Behind the scenes of the turmoil, however, there were beginning to be signs of light. Team president Brendan Shanahan, who was hired before the 2014–15 season, was working on a plan. In Shanahan’s first draft, the Leafs used the eighth pick of the first round to select Nylander. The following May, Shanahan hired highly esteemed former Detroit head coach Mike Babcock, the winner of a Stanley Cup (Red Wings, 2008) and two Olympic golds (Canada, 2010 and 2014). In the 2015 draft — the McDavid-Eichel one — the Leafs picked fourth and grabbed Marner. One month later, Shanahan hired three-time Cup winner Lou Lamoriello to be the Leafs’ new general manager. At the 2016 trade deadline, Shanahan and Lamoriello jettisoned the contract of defenseman and team captain Dion Phaneuf via trade to Ottawa, clearing long-term cap space.
In Babcock’s first season, the Leafs sunk to the very bottom of the NHL. Recordwise, it was the worst season in their century-long history — but somehow it felt better than the year before. With the Shanny-Lou-Babcock triumvirate in place, there was newfound hope.
This time Toronto had failed the right way. In the 2016 draft lottery, the Leafs won the first overall pick and the right to select Auston Matthews.
The savior of Toronto hockey spent his formative years in the desert. Matthews, whose mother is from Mexico, grew up in Scottsdale and played his first hockey at Ozzie Ice in Phoenix, a complex with two undersized rinks that could accommodate only three-on-three games. As a child, he had to adjust to playing with the puck in tight spaces. “He learned how to stickhandle in a phone booth, then all of a sudden he was put out in a full sheet of ice,” said his father, Brian Matthews. “You’ve just got that much more time to react and execute.”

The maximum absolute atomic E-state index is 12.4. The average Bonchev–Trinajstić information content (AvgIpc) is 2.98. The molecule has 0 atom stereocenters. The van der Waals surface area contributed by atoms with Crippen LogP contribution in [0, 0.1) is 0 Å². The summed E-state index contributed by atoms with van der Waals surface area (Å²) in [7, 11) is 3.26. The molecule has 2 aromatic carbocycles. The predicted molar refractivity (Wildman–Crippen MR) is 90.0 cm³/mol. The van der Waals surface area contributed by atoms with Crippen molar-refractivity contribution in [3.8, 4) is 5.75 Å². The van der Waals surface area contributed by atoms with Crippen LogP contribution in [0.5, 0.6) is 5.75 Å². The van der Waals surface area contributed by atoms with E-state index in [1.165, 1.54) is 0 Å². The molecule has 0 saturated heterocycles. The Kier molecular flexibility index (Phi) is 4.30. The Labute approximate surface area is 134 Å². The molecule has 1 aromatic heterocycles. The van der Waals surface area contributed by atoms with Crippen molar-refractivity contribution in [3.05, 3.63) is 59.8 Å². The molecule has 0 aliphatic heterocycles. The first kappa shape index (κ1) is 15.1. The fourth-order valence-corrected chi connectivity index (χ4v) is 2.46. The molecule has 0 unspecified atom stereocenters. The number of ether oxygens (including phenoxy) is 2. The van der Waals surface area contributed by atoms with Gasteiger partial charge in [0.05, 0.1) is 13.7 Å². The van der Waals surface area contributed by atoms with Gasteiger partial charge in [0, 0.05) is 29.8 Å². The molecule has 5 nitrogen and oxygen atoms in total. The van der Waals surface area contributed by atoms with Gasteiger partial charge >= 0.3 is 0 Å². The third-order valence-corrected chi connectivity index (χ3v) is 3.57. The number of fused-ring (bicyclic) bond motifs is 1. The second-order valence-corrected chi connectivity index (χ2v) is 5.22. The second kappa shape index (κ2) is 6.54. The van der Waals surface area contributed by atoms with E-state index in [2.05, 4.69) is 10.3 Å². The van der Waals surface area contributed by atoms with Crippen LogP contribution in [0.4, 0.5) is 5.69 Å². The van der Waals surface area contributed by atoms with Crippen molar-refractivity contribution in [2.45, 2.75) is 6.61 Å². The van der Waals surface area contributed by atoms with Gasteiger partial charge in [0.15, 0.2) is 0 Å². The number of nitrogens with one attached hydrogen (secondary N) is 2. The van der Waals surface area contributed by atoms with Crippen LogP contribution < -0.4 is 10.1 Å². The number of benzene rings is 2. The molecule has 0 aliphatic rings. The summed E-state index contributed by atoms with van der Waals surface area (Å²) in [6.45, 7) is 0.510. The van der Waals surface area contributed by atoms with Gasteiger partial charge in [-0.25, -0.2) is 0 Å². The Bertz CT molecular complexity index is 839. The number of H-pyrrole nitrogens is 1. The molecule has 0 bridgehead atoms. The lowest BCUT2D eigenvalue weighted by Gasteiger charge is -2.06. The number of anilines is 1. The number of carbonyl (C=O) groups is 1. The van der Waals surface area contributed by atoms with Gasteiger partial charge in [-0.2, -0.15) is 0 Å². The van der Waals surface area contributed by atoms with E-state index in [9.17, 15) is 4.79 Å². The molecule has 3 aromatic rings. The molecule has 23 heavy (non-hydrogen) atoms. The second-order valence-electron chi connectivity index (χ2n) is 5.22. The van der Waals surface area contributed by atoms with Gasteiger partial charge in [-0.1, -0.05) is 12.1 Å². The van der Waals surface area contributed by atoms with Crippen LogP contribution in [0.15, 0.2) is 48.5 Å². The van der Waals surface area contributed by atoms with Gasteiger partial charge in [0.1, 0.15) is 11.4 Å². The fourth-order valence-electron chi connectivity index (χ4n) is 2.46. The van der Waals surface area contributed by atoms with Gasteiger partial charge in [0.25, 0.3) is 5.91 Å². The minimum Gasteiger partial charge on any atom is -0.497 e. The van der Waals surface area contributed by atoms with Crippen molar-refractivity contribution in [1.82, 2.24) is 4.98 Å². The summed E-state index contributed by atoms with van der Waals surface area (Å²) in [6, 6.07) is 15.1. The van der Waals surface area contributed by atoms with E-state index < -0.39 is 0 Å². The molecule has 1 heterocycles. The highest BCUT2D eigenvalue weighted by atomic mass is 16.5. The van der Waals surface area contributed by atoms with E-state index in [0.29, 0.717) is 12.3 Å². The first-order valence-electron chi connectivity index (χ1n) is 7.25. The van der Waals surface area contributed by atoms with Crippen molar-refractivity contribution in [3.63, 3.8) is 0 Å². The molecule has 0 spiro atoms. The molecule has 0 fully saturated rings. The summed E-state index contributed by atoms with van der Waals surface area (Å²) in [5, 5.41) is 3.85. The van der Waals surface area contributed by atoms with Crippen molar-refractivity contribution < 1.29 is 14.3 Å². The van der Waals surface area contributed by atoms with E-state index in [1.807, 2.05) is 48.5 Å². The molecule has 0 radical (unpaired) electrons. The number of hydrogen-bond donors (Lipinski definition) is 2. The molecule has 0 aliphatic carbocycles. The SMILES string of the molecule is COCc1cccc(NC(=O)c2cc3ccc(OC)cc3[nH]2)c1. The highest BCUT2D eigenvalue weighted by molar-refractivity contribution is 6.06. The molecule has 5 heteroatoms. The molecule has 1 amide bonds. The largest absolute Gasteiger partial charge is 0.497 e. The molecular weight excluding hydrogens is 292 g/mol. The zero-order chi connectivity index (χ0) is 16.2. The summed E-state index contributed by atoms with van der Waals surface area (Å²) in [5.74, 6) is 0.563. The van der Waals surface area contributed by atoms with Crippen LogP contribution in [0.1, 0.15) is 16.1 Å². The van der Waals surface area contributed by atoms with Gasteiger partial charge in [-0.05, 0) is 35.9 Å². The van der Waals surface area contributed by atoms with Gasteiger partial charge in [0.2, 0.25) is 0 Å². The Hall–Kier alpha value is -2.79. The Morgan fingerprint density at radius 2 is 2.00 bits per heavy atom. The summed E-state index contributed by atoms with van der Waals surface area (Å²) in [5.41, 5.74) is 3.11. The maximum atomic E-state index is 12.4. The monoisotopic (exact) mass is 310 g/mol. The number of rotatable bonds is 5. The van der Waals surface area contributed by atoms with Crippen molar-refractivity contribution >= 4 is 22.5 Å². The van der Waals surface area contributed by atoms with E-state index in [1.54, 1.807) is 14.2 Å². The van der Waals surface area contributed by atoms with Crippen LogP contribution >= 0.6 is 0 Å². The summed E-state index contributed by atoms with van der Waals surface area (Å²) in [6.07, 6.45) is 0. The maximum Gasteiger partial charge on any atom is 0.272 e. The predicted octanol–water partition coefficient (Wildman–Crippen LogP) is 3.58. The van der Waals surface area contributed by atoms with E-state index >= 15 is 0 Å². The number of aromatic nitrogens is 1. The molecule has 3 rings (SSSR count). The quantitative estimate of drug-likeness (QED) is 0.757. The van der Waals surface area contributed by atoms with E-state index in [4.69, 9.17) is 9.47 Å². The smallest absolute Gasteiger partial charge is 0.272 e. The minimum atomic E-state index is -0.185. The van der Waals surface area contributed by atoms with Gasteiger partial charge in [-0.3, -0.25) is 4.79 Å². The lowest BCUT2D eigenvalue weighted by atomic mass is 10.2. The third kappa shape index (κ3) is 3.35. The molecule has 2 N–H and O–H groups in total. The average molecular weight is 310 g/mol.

At age 17, Matthews broke the United States National Team Development Program single-season goals record, previously shared by Kessel and Patrick Kane. The following year, with every major college and Canadian junior program begging him to join, he shocked everyone and turned pro, electing to play overseas in Switzerland. His goal was to be as prepared for the NHL as possible before entering the draft.
The 2016 first-overall pick left little doubt about his readiness when, in his first career NHL game, he scored four times against the Ottawa Senators. The goals continued to come for Matthews, who broke the single-season franchise record for rookies set by Wendel Clark.
The Leafs’ other rookie stars have also made this season memorable. Nylander — the son of retired NHL player Michael — shows the guile of a grizzled veteran on Matthews’s right wing, spacing the ice and wielding a wicked shot that whistles off his stick. Marner, a center turned right-winger, creates space in crowded areas that makes it seem like defenders are trying to avoid him.
Along with scoring from James van Riemsdyk and Nazem Kadri, the rookie Big Three will need to produce to compensate for Toronto’s less-than-stellar defense if the Leafs are to stand a chance against Washington. But as heavy underdogs, Toronto is playing with house money.
The direction of the franchise is no longer a question; today the only debate is about whether or not Maple Leafs players will be permitted to grow playoff beards given Lamoriello’s past no-facial-hair policy. In Shanahan’s estimation, it’s a question of anatomy, not autonomy.
“They’re allowed to,” said the Leafs president. “The question is, can they?”